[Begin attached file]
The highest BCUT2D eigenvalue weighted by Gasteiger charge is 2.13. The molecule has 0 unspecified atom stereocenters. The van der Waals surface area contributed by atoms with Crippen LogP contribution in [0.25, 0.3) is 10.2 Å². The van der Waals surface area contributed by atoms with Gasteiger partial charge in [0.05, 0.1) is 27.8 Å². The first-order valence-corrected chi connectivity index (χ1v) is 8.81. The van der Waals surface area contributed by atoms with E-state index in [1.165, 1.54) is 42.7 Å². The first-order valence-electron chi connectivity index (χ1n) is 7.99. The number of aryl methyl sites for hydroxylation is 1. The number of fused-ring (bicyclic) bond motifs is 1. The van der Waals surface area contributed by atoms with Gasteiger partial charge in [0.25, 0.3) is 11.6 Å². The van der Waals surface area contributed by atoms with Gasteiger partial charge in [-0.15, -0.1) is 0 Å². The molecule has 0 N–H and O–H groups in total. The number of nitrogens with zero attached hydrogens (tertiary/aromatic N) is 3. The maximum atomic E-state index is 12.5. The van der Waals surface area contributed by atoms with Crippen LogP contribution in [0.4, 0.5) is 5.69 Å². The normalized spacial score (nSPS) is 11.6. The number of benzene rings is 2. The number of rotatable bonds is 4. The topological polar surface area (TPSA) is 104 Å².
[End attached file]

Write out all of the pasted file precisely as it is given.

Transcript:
The highest BCUT2D eigenvalue weighted by Gasteiger charge is 2.13. The molecule has 0 unspecified atom stereocenters. The van der Waals surface area contributed by atoms with Crippen LogP contribution in [0.25, 0.3) is 10.2 Å². The van der Waals surface area contributed by atoms with Gasteiger partial charge in [0.05, 0.1) is 27.8 Å². The first-order valence-corrected chi connectivity index (χ1v) is 8.81. The van der Waals surface area contributed by atoms with E-state index in [1.165, 1.54) is 42.7 Å². The first-order valence-electron chi connectivity index (χ1n) is 7.99. The number of aryl methyl sites for hydroxylation is 1. The number of fused-ring (bicyclic) bond motifs is 1. The van der Waals surface area contributed by atoms with Gasteiger partial charge in [0.25, 0.3) is 11.6 Å². The van der Waals surface area contributed by atoms with Gasteiger partial charge in [-0.15, -0.1) is 0 Å². The molecule has 0 N–H and O–H groups in total. The number of nitrogens with zero attached hydrogens (tertiary/aromatic N) is 3. The maximum atomic E-state index is 12.5. The van der Waals surface area contributed by atoms with Crippen LogP contribution in [0.4, 0.5) is 5.69 Å². The normalized spacial score (nSPS) is 11.6. The number of benzene rings is 2. The number of rotatable bonds is 4. The topological polar surface area (TPSA) is 104 Å².